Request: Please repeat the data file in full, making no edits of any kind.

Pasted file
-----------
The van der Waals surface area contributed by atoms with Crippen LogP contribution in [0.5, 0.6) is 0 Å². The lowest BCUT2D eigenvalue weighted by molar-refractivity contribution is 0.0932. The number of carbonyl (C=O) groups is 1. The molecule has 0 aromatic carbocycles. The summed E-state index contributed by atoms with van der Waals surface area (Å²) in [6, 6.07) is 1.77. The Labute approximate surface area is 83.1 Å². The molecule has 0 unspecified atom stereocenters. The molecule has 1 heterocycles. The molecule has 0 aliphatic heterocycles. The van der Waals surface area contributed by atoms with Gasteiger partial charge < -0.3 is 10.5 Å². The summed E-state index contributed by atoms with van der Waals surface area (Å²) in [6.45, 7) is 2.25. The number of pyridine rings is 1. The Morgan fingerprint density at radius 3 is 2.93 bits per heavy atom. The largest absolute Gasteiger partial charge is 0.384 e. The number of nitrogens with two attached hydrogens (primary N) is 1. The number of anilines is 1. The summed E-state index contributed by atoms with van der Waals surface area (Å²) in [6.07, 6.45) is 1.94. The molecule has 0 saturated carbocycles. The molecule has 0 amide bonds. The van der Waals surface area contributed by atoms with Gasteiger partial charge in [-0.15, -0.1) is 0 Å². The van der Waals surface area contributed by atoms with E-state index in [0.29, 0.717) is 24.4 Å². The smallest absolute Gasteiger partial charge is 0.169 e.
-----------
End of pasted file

The van der Waals surface area contributed by atoms with Crippen LogP contribution in [0.5, 0.6) is 0 Å². The lowest BCUT2D eigenvalue weighted by molar-refractivity contribution is 0.0932. The number of carbonyl (C=O) groups is 1. The molecule has 0 aromatic carbocycles. The summed E-state index contributed by atoms with van der Waals surface area (Å²) in [6, 6.07) is 1.77. The Labute approximate surface area is 83.1 Å². The molecule has 0 unspecified atom stereocenters. The molecule has 1 heterocycles. The molecule has 0 aliphatic heterocycles. The van der Waals surface area contributed by atoms with Gasteiger partial charge < -0.3 is 10.5 Å². The summed E-state index contributed by atoms with van der Waals surface area (Å²) in [6.45, 7) is 2.25. The number of pyridine rings is 1. The Morgan fingerprint density at radius 3 is 2.93 bits per heavy atom. The largest absolute Gasteiger partial charge is 0.384 e. The number of nitrogens with two attached hydrogens (primary N) is 1. The number of anilines is 1. The summed E-state index contributed by atoms with van der Waals surface area (Å²) in [6.07, 6.45) is 1.94. The molecule has 0 saturated carbocycles. The molecule has 0 amide bonds. The van der Waals surface area contributed by atoms with Gasteiger partial charge in [-0.15, -0.1) is 0 Å². The van der Waals surface area contributed by atoms with E-state index in [0.29, 0.717) is 24.4 Å². The smallest absolute Gasteiger partial charge is 0.169 e.